Smell of Progress: Chicken farms hatch Armenia’s first biogas station

Smell of Progress: Chicken farms hatch Armenia’s first biogas station


Lusakert Biogas Plant

The foul smell of fowl has long distinguished the villages and surrounding areas of Nor Geghi and Lusakert villages, since 1966 when poultry farming became the leading industry here, about 26 kilometers north of Yerevan.

But since last November, the acrid smell of chicken dung has become the odor of energy, as the Lusakert Pedigree Poultry Farm inaugurated the Lusakert Biogas Plant (LBP).

“Here, we have such conditions which provide effective production of gas,” says Armen Gulkanyan, Technical Director of LBP, stating what anyone who has ever driven through the plateau in summer already knows. The stink of chicken droppings producing 3,000 tons of fryers and 150 million eggs per year is now the smell of progressive and ecologically-prudent production of methane gas.

“Here the analogical process of marshes is taking place,” the technical director explains. “Organic material is decomposed, and meanwhile gas, particularly methane (CH4), is produced.”

Later the sulphuric acid is removed from the produced gas, which then becomes usable. The cleaned biogas makes the cogenerator (a power-generation facility that produces electricity as well as a byproduct, such as heat or steam, that is used for heating and cooling) run, and as a result, energy is produced.

The United Nations Development Program (UNDP) recognized biogas plants to be the most productive source of energy. Currently in developing countries such programmes are sponsored by UN Clean Development Mechanisms (CDM), in case they manage to show that they reduce carbon emissions.

Lusakert Biogas Plant (LBP) is the first clean development mechanism in Armenia. It was registered in UN on September 2006, in the framework of Kyoto Protocol. The Clean Development Mechanism is a program designed for the reduction of greenhouse gas emissions, or for the promotion of investments in absorption projects in developed countries. The main objective of CDM is the regulation of greenhouse gases concentration in the atmosphere to the level so that it would be possible to prevent human detriment to the climate system.

Even though Armenia does not have any international obligations to reduce methane emissions, Aram Gabrielyan, Head of Environmental Protection Department at the RA Ministry of Nature Protection, considers this program a model.

“This is the first fulfilled program in the region as a CDM. It overcame many obstacles, and it may be considered to be rather successful,” Gabrielyan says.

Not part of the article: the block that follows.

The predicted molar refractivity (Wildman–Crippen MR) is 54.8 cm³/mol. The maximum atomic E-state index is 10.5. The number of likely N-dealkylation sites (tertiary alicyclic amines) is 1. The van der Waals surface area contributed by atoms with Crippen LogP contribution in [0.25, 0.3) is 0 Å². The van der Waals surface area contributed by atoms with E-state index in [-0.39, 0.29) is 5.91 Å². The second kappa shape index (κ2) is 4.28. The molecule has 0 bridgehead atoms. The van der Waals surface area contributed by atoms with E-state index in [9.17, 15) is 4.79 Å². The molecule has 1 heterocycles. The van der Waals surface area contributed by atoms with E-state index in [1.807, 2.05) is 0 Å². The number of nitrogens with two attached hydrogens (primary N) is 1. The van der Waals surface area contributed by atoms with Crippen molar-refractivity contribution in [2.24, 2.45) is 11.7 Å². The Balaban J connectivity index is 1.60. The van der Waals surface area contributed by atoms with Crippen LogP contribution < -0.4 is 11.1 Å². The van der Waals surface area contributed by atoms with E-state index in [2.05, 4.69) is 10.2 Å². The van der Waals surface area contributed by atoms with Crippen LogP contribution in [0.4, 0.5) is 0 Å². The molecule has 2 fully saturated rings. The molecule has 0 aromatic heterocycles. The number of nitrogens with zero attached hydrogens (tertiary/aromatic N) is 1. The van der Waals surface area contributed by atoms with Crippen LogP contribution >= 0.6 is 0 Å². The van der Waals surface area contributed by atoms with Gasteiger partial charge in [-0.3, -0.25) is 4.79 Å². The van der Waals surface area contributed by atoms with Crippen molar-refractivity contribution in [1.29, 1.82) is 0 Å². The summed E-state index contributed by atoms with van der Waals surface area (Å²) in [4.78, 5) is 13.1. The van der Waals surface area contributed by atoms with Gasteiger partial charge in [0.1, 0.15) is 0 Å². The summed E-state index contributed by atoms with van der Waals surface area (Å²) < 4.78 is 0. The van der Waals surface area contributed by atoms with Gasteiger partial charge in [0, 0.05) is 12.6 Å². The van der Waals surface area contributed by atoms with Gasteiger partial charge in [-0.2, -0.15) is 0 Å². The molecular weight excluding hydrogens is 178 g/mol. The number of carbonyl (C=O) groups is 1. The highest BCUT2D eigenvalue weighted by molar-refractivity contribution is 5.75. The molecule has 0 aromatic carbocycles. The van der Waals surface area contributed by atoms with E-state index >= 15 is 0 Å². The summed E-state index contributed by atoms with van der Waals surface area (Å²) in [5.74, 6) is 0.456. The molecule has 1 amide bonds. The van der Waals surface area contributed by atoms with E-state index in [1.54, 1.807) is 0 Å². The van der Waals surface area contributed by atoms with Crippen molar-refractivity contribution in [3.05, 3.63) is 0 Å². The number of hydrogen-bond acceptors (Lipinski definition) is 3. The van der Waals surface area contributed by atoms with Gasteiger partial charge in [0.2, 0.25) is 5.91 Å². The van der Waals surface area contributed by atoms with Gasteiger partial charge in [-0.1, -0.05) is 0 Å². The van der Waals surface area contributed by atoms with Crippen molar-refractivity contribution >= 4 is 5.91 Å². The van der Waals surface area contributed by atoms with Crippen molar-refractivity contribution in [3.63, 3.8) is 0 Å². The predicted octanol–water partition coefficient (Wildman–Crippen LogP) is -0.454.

Armen Valyan, Director of in Lusakert Pedigree Poultry Farm states that such stations are very expensive, and there was a threat at the beginning of the project, that it might work at a loss.

“In 2006 being registered as a CDM, many organizations were eager to invest in this program. For example, Bigadan Organization wanted to provide the ‘know-how’,” says Valyan, General Director of Lusakert Pedigree Poultry Farm.

The construction of the plant started on August 2007 and was finished a year later.

Fifty eight percent of the plant belongs to Max Concern (the owner of Lusakert Pedigree Poultry Farm), 16 percent – to the Norwegian ‘Vekst’ Organization, 13 percent – to Bigadan Company, and 13 percent – to Danish IFU Company. It is expected that the invested money will be transformed into profit in about 7-8 years. Construction of the plant cost 5.2 million Euro.

Currently the Lusakert Biogas Plant runs with 50-60 percent capacity.

“In case the plant runs with its entire capacity we will manage to produce five million kilowatt/hour electricity per year,” says Valyan.

The electricity produced at LBP is sold to the State at 40 drams (about 7.5 cents) per kilowatt.

The next step to be taken by LBP is the reprocessing of organic fertilizers, which will begin this year.

“When gases are removed from bird droppings, it becomes an organic fertilizer. If it is not done, the material is dangerous for usage, since in many cases it burns the soil,” explains Gulkanyan.

General director Valyan believes such organic fertilizer is necessary for Armenia.

“Basically chemical fertilizers are used in Armenia’s agriculture. Consequently the soil becomes bare and lacks humus (the organic part of the soil, a brown or black substance resulting from the partial decay of plant and animal matter). And organic fertilizer can recover humus,” Valyan says.

According to him, the plant is already selling the fertilizer in small volumes; however, ‘it is necessary to enlarge the production.’

While a novelty to Armenia, and yet experimental in other countries production of biogas is famous since ancient times. Archeology shows it was used for warming bath water in ancient Assyria. And as far back as 1895 street lights in the English town of Exeter were operated on biogas. In some cities of New Zealand and France public buses run on biogas.